Observation: The Five Senses


What do you feel? Is the space warm and comforting, or cold? Is it exposed to the neighbors, or private and tucked away? Is it breezy or stuffy? Dry or humid? Do you feel the urge to leave the space, or to stay? Does time seem to stand still, or fly by while you’re in the space? Could you comfortably read a book, write, doodle or entertain in it? Spend some time just being. Don’t think, don’t react, just be.

What do you hear? Are there birds chirping? Can you hear airplanes or cars? Water trickling? Can you hear the neighbors going about their day? Is there a dog barking in the background? Hear leaves rustling in the breeze? Are there chirping crickets, locusts or squirrels? What about woodpeckers? Are your neighbors constantly mowing or using a leaf blower? Do you hear marching band practice? Have a path that sounds crunchy? Close your eyes for awhile. Do you hear things off in the distance? When you walk in certain areas can you hear the bees buzzing around? Is there a particular shrub that the birds chirp from in the winter? When I let my mind go, I can hear the skydiving plane off in the distance, and while sitting outside at night, my husband and I can hear the nightcrawlers rustling in an adjacent bed.

What do you see? What is the light like? Do you see leaves twinkling in the breeze? Is anything backlit in the morning sun? In the evening sun? Is there an area that is always sunny or always shady? What kind of shade? Light, dappled or deep? What plants seems to be flourishing and which ones seem to be floundering? What kind of birds do you see in your space? Insects? Are there differences in leaf texture and color? Plants and elements of different sizes and shapes? Are there a lot of straight lines in your space, or flowing curves? What is immediately outside your space? Open space? Mountains? A meadow? A gas station or school? Is there a lot of pedestrian or cycling traffic past your place? Is your street busy? Do you watch your neighbor run out to the mailbox in his undies every morning?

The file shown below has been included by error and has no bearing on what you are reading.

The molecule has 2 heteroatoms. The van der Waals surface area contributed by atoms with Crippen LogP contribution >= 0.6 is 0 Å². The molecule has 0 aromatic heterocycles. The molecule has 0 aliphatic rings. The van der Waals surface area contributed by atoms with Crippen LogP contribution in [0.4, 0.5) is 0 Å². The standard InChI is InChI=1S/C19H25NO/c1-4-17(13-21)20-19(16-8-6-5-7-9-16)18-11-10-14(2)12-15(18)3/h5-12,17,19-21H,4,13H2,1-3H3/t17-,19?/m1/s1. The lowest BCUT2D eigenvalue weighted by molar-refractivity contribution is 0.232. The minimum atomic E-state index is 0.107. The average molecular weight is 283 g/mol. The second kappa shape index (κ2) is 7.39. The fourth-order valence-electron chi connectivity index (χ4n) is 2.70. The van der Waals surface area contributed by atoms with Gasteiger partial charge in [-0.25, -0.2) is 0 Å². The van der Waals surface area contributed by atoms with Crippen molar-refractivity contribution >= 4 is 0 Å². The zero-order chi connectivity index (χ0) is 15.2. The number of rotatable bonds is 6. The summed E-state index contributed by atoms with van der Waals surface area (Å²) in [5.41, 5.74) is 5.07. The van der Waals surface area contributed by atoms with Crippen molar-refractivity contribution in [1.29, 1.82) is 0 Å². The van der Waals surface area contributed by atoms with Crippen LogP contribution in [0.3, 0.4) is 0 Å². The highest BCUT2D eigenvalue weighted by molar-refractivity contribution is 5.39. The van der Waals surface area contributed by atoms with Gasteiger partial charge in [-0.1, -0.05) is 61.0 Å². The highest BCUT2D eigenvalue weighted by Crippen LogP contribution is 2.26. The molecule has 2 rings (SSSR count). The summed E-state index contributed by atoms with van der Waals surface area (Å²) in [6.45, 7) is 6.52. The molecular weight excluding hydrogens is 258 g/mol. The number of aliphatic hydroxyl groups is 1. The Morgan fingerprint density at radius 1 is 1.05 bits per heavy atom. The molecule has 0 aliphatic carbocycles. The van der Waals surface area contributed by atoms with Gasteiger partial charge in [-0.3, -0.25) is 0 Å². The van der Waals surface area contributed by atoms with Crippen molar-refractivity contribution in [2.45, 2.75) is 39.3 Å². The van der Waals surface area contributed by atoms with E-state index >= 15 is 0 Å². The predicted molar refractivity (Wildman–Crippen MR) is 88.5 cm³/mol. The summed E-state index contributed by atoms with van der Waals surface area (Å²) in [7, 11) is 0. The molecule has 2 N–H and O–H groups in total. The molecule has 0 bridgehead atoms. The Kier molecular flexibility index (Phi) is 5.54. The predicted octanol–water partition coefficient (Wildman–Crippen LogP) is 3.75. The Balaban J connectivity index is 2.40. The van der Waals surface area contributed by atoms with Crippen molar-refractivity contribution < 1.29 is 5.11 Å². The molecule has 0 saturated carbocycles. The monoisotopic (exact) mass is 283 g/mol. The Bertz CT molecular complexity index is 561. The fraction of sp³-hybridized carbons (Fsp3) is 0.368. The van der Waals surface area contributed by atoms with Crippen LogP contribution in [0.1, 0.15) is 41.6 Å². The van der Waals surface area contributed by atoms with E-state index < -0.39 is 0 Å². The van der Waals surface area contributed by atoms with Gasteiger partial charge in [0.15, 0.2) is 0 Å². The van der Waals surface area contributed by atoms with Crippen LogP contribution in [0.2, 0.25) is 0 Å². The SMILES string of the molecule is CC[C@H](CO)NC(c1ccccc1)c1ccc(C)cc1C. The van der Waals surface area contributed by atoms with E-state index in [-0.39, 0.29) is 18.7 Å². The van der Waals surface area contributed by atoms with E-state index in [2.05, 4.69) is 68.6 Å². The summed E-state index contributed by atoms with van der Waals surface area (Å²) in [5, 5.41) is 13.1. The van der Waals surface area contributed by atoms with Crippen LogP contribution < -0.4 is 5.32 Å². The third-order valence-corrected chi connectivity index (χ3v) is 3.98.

What do you smell? Is there a fragrant tree nearby? Other fragrant plants? Does it smell like smoke? What does the soil smell like? What do you smell after a rain, wet soil, or wet concrete? Can you smell exhaust? Are there herbs that you brush up against as you walk through an area?

What are your habits in the space? Do you have a specific path that you follow? Do you walk through just to get to another space, or do you linger? Does your dog beat a path through the space? Cats? Do you feed the birds or the squirrels? Are there deer or other pests that damage the space? Do you cook there? Entertain? Relax, or tense up and curse it’s very existence?

So did you do all of that in the morning? Now do it in the afternoon and the evening. Observe during the week and over the weekend. Ask your loved ones to try it and compare notes. Do it during the different seasons. I promise you’ll notice different things. One spot that is uncomfortable in the hot summer sun may be a warm reprieve on a sunny winter’s day. A spot may be noisy in the early spring before the shrubs leaf out, but perfectly peaceful during the summer. That hedgerow of chanticleer pears may glow red in the fall, but make the entire block smell of sweaty socks in the spring.

Now take some time to think about all of those observations. What do you enjoy, what do you dislike, and what are you indifferent about? (I really don’t mind the plane in the background, it adds to the soundtrack of my space.) What things that you can disguise, what must you live with and what can you change? What aspects must be worked around?

Those are observations based on emotions and senses. As “woo-woo” as that may sound to some, emotions anchor us to a space. We don’t long for our childhood homes because we love the teeny-tiny bedroom we had. We long for the sentimentality, memories and emotion in the space. Your outdoor space should hold the same emotional values because with any luck (and good planning) you will be building memories and sentimentality in it.

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